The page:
Asia Photo Essays Study Abroad

The History of the Instagram Spot

Story by Carolina Ramos, Study AbroadPhoto by Carolina Ramos

Anyone that visits or lives in Melbourne, Australia, is familiar with the Queen Victoria Market. Centrally located in the city’s downtown area, Queen Victoria Market, or Queen Vic as some kindly call it, is one of the city’s most popular landmarks. As the largest open market in the Southern Hemisphere, there is a lot to do there, and as an exchange student in Melbourne, I’ve come to appreciate this space weekly. 

The first time I visited the market, I was amazed by its size. It reminded me of a much larger version of Haymarket that we have in Boston. As I shopped there, my eyes were filled with the vivid colors of the beautifully fresh fruits and vegetables, some of which I did not even recognize. People shouted trying to persuade or bargain with you to purchase their items and I walked around looking for the best deals. As I made my way through the crowded walkways to the indoor part of the market, I was excited by the number of free samples of cheese, bread and dips that were offered. The place was beautiful to me, and it immediately became one of my favorite spots in the city. 

Queen Victoria Market also offers special night events where endless food stands are set up. It becomes quite easy to get lost inside the market, and it is overwhelming to try and choose what type of food you want for dinner. The atmosphere is electric as everyone is pushed together due to the enormous number of people present, and the place vibrates with energy and music. 

The magic of Queen Victoria Market lies in its visitors: people from all walks of life come together to enjoy the atmosphere. You will encounter families walking around pushing strollers with their little ones, students rushing to get the best deals, older people who take their time checking every aisle to get the most delicious looking vegetable and tourists who cannot take two steps without stopping for a photograph. This vivacious, architecturally beautiful and culinarily interesting place does not escape from anyone’s Instagram posts, locals and foreigners alike. Although I visited the market on various occasions, I only came to know its history halfway through my stay in Australia, and it is unknown to the majority of its visitors.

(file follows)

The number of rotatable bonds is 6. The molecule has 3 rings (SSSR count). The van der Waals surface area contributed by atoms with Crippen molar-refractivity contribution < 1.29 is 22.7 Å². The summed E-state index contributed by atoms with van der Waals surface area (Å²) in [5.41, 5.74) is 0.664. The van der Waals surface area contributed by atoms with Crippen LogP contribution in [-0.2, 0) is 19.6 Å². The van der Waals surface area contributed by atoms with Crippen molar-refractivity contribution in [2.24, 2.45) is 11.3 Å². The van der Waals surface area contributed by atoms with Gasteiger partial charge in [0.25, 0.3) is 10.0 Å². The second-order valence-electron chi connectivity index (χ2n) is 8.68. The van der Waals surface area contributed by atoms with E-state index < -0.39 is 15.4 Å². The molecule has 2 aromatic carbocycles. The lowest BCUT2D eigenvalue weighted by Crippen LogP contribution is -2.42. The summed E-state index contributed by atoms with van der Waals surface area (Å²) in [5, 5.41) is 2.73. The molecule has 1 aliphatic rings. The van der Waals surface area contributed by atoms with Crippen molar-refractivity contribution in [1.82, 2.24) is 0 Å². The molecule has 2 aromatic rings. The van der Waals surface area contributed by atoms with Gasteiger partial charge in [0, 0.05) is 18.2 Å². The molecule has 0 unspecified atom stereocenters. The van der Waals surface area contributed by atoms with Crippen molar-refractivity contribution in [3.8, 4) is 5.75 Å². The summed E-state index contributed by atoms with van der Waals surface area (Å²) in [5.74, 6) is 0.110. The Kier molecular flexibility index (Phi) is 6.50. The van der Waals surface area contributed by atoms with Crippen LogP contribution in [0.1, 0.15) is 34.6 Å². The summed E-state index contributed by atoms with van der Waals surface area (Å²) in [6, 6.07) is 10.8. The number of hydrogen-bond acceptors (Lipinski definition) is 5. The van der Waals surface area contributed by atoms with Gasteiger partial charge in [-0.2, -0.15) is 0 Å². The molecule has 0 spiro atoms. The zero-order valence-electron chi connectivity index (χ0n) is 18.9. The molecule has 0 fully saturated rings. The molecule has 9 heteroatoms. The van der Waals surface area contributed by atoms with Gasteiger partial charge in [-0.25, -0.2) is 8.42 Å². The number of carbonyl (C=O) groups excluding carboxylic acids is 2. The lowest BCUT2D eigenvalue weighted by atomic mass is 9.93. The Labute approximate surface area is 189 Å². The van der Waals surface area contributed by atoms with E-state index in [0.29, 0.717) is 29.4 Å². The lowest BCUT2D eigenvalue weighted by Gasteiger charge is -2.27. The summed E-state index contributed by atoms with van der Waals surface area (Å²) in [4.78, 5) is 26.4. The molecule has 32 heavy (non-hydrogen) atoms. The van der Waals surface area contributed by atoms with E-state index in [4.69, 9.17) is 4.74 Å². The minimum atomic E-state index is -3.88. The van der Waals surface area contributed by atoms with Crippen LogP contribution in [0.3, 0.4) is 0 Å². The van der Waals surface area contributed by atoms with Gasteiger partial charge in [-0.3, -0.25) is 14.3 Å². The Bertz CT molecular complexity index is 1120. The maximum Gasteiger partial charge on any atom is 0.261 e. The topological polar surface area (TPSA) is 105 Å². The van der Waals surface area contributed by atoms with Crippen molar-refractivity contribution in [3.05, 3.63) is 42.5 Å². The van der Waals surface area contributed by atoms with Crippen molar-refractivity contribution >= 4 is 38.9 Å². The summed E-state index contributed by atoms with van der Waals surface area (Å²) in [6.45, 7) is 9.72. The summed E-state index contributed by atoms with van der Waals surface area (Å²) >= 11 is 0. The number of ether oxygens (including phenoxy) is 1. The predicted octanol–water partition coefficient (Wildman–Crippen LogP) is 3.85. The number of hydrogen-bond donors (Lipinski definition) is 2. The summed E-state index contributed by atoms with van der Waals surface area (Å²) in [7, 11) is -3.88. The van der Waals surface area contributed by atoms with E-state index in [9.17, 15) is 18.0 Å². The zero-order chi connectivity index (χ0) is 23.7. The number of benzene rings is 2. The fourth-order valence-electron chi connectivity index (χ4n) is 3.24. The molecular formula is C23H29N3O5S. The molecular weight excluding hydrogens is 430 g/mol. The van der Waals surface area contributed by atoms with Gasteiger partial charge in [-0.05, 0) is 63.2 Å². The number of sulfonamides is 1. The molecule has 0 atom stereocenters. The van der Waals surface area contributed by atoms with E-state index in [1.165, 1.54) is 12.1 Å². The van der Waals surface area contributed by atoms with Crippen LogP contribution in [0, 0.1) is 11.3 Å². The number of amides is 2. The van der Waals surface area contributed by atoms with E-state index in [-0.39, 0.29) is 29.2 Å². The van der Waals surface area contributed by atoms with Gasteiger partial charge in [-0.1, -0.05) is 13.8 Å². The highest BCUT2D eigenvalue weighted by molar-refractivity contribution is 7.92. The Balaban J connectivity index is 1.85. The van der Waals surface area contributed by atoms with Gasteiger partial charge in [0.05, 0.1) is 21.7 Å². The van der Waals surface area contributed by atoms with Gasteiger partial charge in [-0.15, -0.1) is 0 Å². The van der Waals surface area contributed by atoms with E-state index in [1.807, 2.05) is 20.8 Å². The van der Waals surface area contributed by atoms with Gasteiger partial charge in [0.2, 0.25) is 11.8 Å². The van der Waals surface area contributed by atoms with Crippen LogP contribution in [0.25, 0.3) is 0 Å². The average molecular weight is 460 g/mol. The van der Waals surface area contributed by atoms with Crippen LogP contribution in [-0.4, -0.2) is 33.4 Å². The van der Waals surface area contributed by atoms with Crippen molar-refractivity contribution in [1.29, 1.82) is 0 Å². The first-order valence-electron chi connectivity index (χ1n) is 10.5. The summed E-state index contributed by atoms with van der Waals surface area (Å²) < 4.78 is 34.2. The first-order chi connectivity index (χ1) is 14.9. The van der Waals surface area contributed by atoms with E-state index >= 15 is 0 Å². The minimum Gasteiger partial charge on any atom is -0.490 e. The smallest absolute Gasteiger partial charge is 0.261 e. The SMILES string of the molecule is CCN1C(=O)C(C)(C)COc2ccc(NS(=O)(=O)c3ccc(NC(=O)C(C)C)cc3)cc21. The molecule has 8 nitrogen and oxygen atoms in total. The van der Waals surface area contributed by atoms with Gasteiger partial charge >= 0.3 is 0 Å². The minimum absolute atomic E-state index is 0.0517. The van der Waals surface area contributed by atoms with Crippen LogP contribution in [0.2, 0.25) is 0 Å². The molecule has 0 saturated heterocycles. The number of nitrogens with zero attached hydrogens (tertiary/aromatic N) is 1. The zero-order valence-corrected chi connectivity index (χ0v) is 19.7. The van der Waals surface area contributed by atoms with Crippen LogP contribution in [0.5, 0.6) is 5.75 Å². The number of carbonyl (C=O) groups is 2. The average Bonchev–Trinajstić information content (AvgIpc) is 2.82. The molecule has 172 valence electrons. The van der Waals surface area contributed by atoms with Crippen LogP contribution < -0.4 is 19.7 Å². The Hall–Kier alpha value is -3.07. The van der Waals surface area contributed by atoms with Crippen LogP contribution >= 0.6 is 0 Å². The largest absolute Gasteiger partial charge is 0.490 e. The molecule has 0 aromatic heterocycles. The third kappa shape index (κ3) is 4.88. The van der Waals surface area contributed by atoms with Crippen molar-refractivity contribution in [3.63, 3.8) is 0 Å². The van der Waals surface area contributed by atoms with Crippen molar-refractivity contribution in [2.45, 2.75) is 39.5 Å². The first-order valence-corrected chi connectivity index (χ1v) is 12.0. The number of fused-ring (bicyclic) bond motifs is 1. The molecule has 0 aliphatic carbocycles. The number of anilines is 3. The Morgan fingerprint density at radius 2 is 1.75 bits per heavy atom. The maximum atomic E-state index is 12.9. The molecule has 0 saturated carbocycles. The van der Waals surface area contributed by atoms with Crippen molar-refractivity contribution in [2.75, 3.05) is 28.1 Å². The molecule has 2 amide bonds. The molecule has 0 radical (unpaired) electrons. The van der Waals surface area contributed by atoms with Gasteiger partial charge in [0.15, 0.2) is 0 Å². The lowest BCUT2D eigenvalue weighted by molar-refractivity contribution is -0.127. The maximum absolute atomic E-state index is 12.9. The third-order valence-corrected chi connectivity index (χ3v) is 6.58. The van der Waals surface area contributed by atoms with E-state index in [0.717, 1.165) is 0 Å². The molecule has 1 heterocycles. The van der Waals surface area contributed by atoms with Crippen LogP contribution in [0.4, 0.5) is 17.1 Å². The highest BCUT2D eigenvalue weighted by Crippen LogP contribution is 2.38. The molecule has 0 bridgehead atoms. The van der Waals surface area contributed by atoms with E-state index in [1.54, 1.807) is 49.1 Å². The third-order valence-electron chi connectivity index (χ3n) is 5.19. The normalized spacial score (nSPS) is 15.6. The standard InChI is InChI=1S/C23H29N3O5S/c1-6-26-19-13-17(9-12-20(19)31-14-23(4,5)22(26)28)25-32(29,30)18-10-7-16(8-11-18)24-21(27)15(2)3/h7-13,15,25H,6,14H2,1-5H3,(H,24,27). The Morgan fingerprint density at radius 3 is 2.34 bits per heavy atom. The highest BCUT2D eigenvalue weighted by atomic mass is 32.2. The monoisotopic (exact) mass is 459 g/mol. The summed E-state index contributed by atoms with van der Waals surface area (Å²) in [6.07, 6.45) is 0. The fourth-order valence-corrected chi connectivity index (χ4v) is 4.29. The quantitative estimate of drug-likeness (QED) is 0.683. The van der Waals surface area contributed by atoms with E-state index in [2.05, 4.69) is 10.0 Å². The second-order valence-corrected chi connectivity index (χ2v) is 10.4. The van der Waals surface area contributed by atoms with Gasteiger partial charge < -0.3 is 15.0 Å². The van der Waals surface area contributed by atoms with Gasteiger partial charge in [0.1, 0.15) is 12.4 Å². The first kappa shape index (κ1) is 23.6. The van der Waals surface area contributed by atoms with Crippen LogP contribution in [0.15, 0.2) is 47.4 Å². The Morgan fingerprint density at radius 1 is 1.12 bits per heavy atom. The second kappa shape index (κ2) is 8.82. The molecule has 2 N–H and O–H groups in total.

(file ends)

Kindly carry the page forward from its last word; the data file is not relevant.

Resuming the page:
Since it first opened its doors in the 1860s, the market has stood tall and has been a crucial part of Melbourne, undergoing numerous expansions. Although it is a beloved landmark, there is some controversy around the market. Where Queen Vic now stands there used to be a cemetery. This cemetery was the first one ever established in Melbourne, so many people lay to rest there. In fact, the controversy revolves around who is buried there Aboriginal Australians. This means that every time that people visit the market, they are literally stepping on the graves of Aboriginal Australians. In 2006, the Aboriginal Heritage Act was passed, setting out to protect places of significance to Aboriginal people in the Victoria area. This means that the Old Melbourne Cemetery area cannot be dug into because it would further disrupt and disrespect the Aboriginal Australians buried there. Even with these protections, some people still feel that it is not sufficient, especially considering the historical context of how badly Aboriginal Australians were treated by the Europeans. Meanwhile, others also feel like Queen Victoria Market should be protected as a historic landmark. 

The history of Queen Vic is not the most picturesque, and it gave me pause when I learned about it. I had been enjoying a place, taking pictures and posting about it on Instagram without knowing the full story. This experience made me understand that I can still enjoy Queen Vic, but I need to know its historical context. When traveling or living abroad, learning the history of the place I am going to is fundamental to better understand the location, its culture and its people, adding to my personal growth and experiences.


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